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TOP 100 REVIEWERon January 10, 2015
If you have a watch with a metal band with pins and need size adjustment, please get one of these - they pay for themselves in one use. I saved time and money by resizing my watches at home with this handy tool. It is quite easy and intuitive to use. Just place your watch band where there are pins on the blue plastic tool (as pictured in my photo), place the pin punch that fits (three are included to fit most watches) and gently tap it with the included hammer and pull out with your fingers on the other side when you get enough to grab it. I like to use the blue plastic side for less shock to the watch. And once you have taken away the links you want to get rid of, repeat the same steps but now with the pins inserting.

It is very easy once you actually do it. Now, friends even ask me to resize their watches sometimes.
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on November 6, 2014
Not as advertised. Not the tools pictured. Tools sent are missing pieces and won't work. This is straight up lying and ridiculous. I would like to contact the seller but I can't find where to do that. So I will say it here... Dear seller- I really hope you are planning on sending the rest of the pictured kit to me. The adjustable back remover tool is really not usable. It doesn't even have the tips on it, or the main body part for that matter. It's supposed to be 3piece but as you can see it's 2piece, if you can call it that. See picture below. It's a pathetic substitute. Also, the tool used to pry the back off watches is shown with a nice big yellow handle, easy to hold onto, and a 3 sided blade-like tip for easy opening. Not the case. In the picture it's the red handled piece, like a mini butter knife. The watch holder in the picture is black with a screw adjustable place to keep the watch in place. As you can see in the picture, that yellow thing is supposed to take its place. It's light weight and doesn't adjust or screw at all to keep anything in place. This is false advertising and not worth the money. The most expensive piece is missing. So SELLER, I'd like you to own up to this deceit and send me the actual tools pictured.
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on January 23, 2017
Great watch band link remover set! Comes with everything you need to take of the links at home. I ordered the 5 piece set and that is pretty much all you need. It comes with: a dual head hammer, watch band holder, and 3 pin punches. One of the pin punches was broken and it came off of the base but the other 2 were great.

For those who don't know how to remove the links it is very quite easy, following a youtube tutorial would probably do! Your watch should have arrows on the inside of the band. To remove links make sure the arrows are pointing down and place it in the watch band holder. You will use the pin puncher to hammer off the links that you don't want. To connect your watch together/ attach links turn your watch links around so the arrows face up and then hammer the pin back in place (again watch a youtube tutorial first before taking them off!)
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on December 6, 2009

1) It has tools for:
i) Adjusting your metal watch strap. (which I found VERY useful)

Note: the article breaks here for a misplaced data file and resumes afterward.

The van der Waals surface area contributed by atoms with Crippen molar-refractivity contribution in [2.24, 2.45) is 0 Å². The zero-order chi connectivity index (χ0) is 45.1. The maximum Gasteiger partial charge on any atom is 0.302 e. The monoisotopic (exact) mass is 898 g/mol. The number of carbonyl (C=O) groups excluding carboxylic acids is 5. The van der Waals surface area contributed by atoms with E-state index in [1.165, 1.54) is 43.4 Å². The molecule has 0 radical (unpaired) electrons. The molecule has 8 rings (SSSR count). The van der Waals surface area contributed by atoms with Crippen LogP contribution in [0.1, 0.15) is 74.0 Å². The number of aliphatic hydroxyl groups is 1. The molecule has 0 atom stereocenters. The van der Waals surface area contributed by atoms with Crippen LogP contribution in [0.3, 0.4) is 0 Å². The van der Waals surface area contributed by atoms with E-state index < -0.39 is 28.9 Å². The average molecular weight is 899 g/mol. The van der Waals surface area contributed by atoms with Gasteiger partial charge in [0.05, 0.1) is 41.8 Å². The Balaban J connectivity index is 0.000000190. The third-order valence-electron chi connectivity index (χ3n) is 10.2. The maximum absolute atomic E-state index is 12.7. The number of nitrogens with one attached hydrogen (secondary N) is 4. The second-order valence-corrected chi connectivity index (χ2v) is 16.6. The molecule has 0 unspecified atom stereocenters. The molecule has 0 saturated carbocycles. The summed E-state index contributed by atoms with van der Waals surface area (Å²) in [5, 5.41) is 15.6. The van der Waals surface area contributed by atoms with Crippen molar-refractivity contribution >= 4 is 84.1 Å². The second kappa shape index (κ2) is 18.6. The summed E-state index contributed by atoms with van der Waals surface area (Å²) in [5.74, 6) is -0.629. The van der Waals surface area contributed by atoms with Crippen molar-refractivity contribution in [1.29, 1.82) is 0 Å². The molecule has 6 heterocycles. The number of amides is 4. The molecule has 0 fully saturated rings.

ii) Replacing the pin on your metal or leather watch strap.
iii) Unscrewing the tiny screws that might be securing your watch battery to its movement.

2) It comes in a case and that's VERY useful in keeping all the tiny parts together.

3) It comes with a whole set of watch strap pins...which I found very useful.

4) The little loupe is very good, surprisingly good magnification.


1) For adjusting your metal bracelet it has a blue plastic tool. This tool has metal pin. This metal pin works great for most brands like Citizen etc...but I found them not long enough for Tag and Omega.

2) It comes with a rudimentary two prong case wrench and that is pretty useless. Invest in a Jaxa type three prong wrench which is also sold on Amazon if you have many of those types of cases.

3) The case and liner could have been better.

4) The little knife thing used to pry open watch cases is pretty wimpy, its already bent from one use.
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on October 28, 2015
This is quite possibly the best $5.50 you will ever spend. This tool works like a charm. After getting quoted $20 by the local jeweler to remove links from a new watchband, I watched countless DIY Youtube videos about how to remove links from a watchband. None of those methods worked with my Citizens Ecodrive watch because it is a fine band with extremely small pins. As a last-ditch effort, I bought this tool. It WORKS. I mean, it works really, really well. I had low expectations, especially since this was the cheapest kit offered, but I was able to completely shorten the band in 10 minutes and even went back and removed another link to fine tune the fit. I will never take a watch to a jeweler to remove links again. This kit paid for itself three times over in a single use. It doens't include instructions, so watch a few of the DIY Youtube videos first, but in a nutshell, here are the steps:
1. Put the watch on your wrist and estimate how many links you'll need to remove (you can always adjust again if you guess wrong--it's tricky to get a good estimate because of the clasp)
2. Look at the inside of the band closest to the clasp and see the small arrow on each link--the arrow points in the direction in which you need to hammer out the pins
3. Place the band in the holder with the arrows pointing down and make sure the pin you want to hammer out is positioned over a hole.
4. Place one of the metal pin removers on top of the pin and hammer it with the metal end of the hammer. Tap gently at first and gradually increase pressure until you feel the pin give way and pop out. It should take two or maybe three strikes at most, once you get the hang of it.
5. Follow the same procedure to remove the pin closest to the clasp (make sure to hammer on a pin that has an arrow above it; some clasps have a link next to them that can't be removed)
6. Rejoin the links of the newly shortened band: Look at one of the pins and notice that one end is split and the other is not. Hold the band together and place the unsplit end into the link opposite the arrow (in other words, the side the pin fell out of). Tap gently with the metal end of the mallet until the pin is in place, and then hammer with the rubber end until the pin is flush with the band.
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VINE VOICEon November 14, 2015
I'd gotten a watch that was entirely too large and researched how to remove extra links. The techniques I learned from watching some videos - along with an eyeglass screwdriver and small hammer - worked very well. Then I got an Invicta watch that was similarly too large for me. I tried to employ those same methods and any number of different implements, including a tack, safety pin, paper clip, etc., but those pins just would not budge. I was sure that I'd have to take it in to a jeweler or watch shop just to get the links removed, when I happened upon this product listing. The pricetag was small and I thought I'd give it a try before admitting defeat, once and for all.